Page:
All The Ways Home by Elise Chapman looks to be exactly the kind of book I will love! And it just became available for purchase yesterday! I’m looking forward to getting this book!

From the publisher:

Sometimes, home isn’t where you expect to find it.

After losing his mom in a fatal car crash, Kaede Hirano–now living with a grandfather who is more stranger than family–developed anger issues and spent his last year of middle school acting out.

Best-friendless and critically in danger repeating the seventh grade, Kaede is given a summer assignment: write an essay about what home means to him, which will be even tougher now that he’s on his way to Japan to reconnect with his estranged father and older half-brother. Still, if there’s a chance Kaede can finally build a new family from an old one, he’s willing to try. But building new relationships isn’t as easy as destroying his old ones, and one last desperate act will change the way Kaede sees everyone–including himself.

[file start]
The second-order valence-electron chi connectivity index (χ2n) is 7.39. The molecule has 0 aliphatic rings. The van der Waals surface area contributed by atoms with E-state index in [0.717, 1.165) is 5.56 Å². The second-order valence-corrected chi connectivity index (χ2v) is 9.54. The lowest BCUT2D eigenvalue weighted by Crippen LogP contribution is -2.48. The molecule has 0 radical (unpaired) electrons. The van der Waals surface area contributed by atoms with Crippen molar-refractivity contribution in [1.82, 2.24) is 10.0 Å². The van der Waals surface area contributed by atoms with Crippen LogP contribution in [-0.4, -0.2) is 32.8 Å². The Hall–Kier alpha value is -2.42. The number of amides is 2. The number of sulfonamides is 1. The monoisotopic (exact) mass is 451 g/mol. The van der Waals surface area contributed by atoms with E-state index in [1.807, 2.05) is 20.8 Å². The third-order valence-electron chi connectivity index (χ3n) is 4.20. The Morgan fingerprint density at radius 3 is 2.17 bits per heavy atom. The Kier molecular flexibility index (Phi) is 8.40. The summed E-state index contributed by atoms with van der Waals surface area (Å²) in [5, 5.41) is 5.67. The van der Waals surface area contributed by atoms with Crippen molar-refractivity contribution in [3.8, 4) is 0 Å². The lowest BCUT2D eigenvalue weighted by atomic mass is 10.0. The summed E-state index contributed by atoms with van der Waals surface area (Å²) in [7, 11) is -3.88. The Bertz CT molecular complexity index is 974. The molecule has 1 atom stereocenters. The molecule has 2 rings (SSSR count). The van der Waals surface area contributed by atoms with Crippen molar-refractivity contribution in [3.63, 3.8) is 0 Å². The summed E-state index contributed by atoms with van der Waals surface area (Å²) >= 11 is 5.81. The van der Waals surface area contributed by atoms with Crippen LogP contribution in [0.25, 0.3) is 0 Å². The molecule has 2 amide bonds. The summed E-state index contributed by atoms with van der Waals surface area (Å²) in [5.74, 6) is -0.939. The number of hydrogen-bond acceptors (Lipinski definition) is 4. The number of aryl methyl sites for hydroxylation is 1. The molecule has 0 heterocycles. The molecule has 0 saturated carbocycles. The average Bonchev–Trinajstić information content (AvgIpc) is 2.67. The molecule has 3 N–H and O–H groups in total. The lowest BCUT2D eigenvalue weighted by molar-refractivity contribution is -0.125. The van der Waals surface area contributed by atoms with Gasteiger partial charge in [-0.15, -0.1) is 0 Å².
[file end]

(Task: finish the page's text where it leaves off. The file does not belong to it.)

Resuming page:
This is a book about what home means to us―and that there are many different correct answers.